Thousands of Icelanders Take deCODE’s Personality Test


Over 60,000 Icelanders have participated in an online personality test distributed by deCODE Genetics, a biopharmaceutical company based in Reykjavík. Many participants chose to share their test results on social media, which has subsequently raised data-privacy concerns.

Thousands of Participants

On February 13, two days after the biopharmaceutical company deCODE made its personality test available online, RÚV reported that nearly 50,000 Icelanders had taken the test.

The test, which was approved by the Ethical Review Committee, aims to examine the effect of genetic variation on personality traits and how such personality traits relate to physical health. In consenting to the terms of the test, participants authorise deCODE to request medical information from other health institutions (those who have not provided deCODE with a biological specimen in the past, the terms state, will be invited to do so).

In an interview with RÚV last weekend, Kári shed light on the research project by explaining that the concept of Personality wasn’t clearly defined, but that it was considered an interplay of thought, behaviour, and temperament. “Upon taking a personality test, participants fall within specific groups, which relate differently to certain illnesses … we’re trying to understand how genetic variation relates to a group of individuals who share certain personality traits.”

Upon completing the test, participants can compare their results to the results of other participants, with regard to openness, emotional stability, extroversion, agreeableness, and conscientiousness. Many chose to share their results on social media.

Privacy Concerns

Although Kári maintains that the information gathered from the test will remain anonymous and will not be sold to third parties – as such a thing would be illegal – many have nonetheless expressed privacy-related concerns, referencing a similar test employed by Cambridge Analytica in the run-up the 2016 US presidential election and Brexit referendum.

According to deCODE’s website, participants’ answers will be deleted from the server in two weeks’ time, but after that time, results will still be available online. “Complete confidentiality is guaranteed, and researchers are bound to secrecy regarding the information provided.”

In an interview on Monday, Helga Þórisdóttir, CEO of the Data Protection Authority, encouraged a level of scepticism regarding the provision of valuable personal information to deCODE. Referring to the fact that many participants had shared their results on Facebook, Helga stated: “Participants must be cautious; they shouldn’t be sharing this information on Facebook” (Helga also questioned deCODE’s choice of presenting a scientific survey as a personality test).

Responding to such criticism on Monday, Kári Stefánsson stated that individuals participating in similar deCODE tests in the future would not be able to share their results social media.

New Apartments Either Too Big or Too Pricey, Report Suggests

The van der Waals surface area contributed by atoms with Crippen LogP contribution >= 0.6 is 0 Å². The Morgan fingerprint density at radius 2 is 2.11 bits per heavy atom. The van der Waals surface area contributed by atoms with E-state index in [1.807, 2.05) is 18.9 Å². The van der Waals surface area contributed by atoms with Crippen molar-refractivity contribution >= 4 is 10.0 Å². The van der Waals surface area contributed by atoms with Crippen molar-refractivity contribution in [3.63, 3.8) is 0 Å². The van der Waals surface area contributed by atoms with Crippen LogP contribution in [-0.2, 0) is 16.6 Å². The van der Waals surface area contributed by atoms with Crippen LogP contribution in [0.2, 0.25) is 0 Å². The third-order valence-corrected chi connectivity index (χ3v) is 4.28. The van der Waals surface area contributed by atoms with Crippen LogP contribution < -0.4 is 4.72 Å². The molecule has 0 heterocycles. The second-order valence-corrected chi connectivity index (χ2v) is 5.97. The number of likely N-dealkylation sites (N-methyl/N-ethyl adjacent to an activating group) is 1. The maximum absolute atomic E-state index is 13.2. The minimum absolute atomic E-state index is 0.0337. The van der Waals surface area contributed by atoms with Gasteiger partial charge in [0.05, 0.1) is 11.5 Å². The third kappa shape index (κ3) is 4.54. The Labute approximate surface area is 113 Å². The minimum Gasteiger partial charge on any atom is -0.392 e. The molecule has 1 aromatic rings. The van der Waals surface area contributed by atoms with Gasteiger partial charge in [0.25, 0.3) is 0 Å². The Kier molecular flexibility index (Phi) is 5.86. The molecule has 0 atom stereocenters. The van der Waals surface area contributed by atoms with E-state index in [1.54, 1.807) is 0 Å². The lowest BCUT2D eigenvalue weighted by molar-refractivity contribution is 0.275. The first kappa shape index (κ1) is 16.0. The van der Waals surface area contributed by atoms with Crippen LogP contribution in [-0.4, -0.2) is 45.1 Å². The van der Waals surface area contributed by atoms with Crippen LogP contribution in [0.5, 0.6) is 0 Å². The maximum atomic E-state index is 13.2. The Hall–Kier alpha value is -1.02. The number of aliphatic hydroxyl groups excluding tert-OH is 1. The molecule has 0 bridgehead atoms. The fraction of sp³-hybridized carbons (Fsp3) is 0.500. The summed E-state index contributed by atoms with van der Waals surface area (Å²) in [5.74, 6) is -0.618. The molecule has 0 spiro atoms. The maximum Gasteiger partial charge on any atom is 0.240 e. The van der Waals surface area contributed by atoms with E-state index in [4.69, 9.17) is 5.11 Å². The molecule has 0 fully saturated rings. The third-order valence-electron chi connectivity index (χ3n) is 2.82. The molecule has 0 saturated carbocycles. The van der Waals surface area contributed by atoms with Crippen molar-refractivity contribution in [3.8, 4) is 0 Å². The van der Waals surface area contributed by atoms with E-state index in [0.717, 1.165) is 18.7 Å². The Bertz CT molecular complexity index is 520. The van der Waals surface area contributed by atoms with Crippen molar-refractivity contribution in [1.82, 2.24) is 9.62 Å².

iceland real estate

In an interview with RÚV, Landsbanki economist Ari Skúlason states that residential apartments have been constructed that, despite warning signs, buyers do not want or cannot afford. As noted in a recent report by the Iceland Housing and Construction Authority (Húsnæðis- og mannvirkjastofnun), the upshot of such construction is that new apartments take roughly twice as long to sell than older apartments.

Slow sales for new apartments

A recent report by the Iceland Housing and Construction Authority notes that the housing market in the Greater Reykjavík Area in 2019 was mostly stable. Three of every four apartments were sold for less than the asking price, whereas only 6-7% went for more (most often in zip codes 103 and 108, and in Kópavogur and Garðabær).

The report makes special mention of average sales time, i.e. how long, on average, it takes to sell an apartment.

It took on average 87 days for homeowners to sell apartments in the Greater Reykjavík Area in 2019 (which is comparable to previous years), as compared to an average of 176 days for new residential apartments. If only the last three months of 2019 are taken into account, it took on average 217 days for new apartments to be sold.

A shortage of smaller, simpler apartments

The report suggests that either the market is not fulfilling the needs of buyers or prices are driving them away. Ari Skúlason, an economist with the Landsbanki bank, believes both to be true. “I think it’s evident that during the past few years we’ve seen residential apartments constructed that are too big and that people don’t want. We also need smaller, simpler apartments. The writing has been on the wall for many years, and yet we have seen a great deal of energy invested in the construction of apartments that people do not want and, perhaps, cannot afford to buy.

Discounts in select neighbourhoods

As noted in his interview with RÚV, Ari does not expect prices for new residential apartments to drop: price stagnation is more likely. “It could be possible, in certain neighbourhoods, like in central Reykjavík, that homeowners will need to offer a discount to sell their apartments.”

The report also notes that 3,400 new apartments were put on the market in Iceland last year, the greatest increase since 2008 when 3,700 apartments were added to the Icelandic market.